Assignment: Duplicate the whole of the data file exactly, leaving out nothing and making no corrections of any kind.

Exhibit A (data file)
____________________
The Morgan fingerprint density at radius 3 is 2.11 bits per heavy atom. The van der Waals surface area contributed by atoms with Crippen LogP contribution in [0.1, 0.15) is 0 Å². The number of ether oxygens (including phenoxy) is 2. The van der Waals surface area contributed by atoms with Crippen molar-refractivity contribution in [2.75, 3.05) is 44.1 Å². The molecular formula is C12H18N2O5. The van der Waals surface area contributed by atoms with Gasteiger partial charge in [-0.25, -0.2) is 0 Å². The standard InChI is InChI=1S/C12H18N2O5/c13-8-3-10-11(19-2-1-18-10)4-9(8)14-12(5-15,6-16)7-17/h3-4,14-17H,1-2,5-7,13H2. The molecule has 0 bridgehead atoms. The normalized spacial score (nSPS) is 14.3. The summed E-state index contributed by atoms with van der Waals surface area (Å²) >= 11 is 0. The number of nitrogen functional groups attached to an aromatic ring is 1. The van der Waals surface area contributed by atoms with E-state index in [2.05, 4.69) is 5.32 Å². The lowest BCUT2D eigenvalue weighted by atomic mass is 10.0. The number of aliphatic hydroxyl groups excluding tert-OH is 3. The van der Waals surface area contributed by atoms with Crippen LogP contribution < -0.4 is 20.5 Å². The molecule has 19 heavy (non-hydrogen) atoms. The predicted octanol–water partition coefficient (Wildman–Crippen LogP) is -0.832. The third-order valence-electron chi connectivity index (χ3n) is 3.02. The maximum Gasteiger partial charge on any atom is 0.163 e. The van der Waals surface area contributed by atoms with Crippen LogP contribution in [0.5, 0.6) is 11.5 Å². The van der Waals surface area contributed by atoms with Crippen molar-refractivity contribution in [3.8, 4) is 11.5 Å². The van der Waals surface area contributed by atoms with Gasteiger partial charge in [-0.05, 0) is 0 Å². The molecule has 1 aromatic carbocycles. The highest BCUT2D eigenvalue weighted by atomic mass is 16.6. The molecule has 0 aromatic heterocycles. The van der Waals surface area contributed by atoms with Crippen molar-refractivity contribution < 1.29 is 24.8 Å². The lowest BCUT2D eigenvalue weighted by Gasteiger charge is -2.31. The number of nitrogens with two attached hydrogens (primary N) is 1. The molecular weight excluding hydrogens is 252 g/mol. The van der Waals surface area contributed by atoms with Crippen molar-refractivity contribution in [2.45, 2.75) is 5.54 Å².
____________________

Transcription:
The Morgan fingerprint density at radius 3 is 2.11 bits per heavy atom. The van der Waals surface area contributed by atoms with Crippen LogP contribution in [0.1, 0.15) is 0 Å². The number of ether oxygens (including phenoxy) is 2. The van der Waals surface area contributed by atoms with Crippen molar-refractivity contribution in [2.75, 3.05) is 44.1 Å². The molecular formula is C12H18N2O5. The van der Waals surface area contributed by atoms with Gasteiger partial charge in [-0.25, -0.2) is 0 Å². The standard InChI is InChI=1S/C12H18N2O5/c13-8-3-10-11(19-2-1-18-10)4-9(8)14-12(5-15,6-16)7-17/h3-4,14-17H,1-2,5-7,13H2. The molecule has 0 bridgehead atoms. The normalized spacial score (nSPS) is 14.3. The summed E-state index contributed by atoms with van der Waals surface area (Å²) >= 11 is 0. The number of nitrogen functional groups attached to an aromatic ring is 1. The van der Waals surface area contributed by atoms with E-state index in [2.05, 4.69) is 5.32 Å². The lowest BCUT2D eigenvalue weighted by atomic mass is 10.0. The number of aliphatic hydroxyl groups excluding tert-OH is 3. The van der Waals surface area contributed by atoms with Crippen LogP contribution < -0.4 is 20.5 Å². The molecule has 19 heavy (non-hydrogen) atoms. The predicted octanol–water partition coefficient (Wildman–Crippen LogP) is -0.832. The third-order valence-electron chi connectivity index (χ3n) is 3.02. The maximum Gasteiger partial charge on any atom is 0.163 e. The van der Waals surface area contributed by atoms with Crippen LogP contribution in [0.5, 0.6) is 11.5 Å². The van der Waals surface area contributed by atoms with Crippen molar-refractivity contribution in [3.8, 4) is 11.5 Å². The van der Waals surface area contributed by atoms with Gasteiger partial charge in [-0.05, 0) is 0 Å². The molecule has 1 aromatic carbocycles. The highest BCUT2D eigenvalue weighted by atomic mass is 16.6. The molecule has 0 aromatic heterocycles. The van der Waals surface area contributed by atoms with Crippen molar-refractivity contribution < 1.29 is 24.8 Å². The lowest BCUT2D eigenvalue weighted by Gasteiger charge is -2.31. The number of nitrogens with two attached hydrogens (primary N) is 1. The molecular weight excluding hydrogens is 252 g/mol. The van der Waals surface area contributed by atoms with Crippen molar-refractivity contribution in [2.45, 2.75) is 5.54 Å².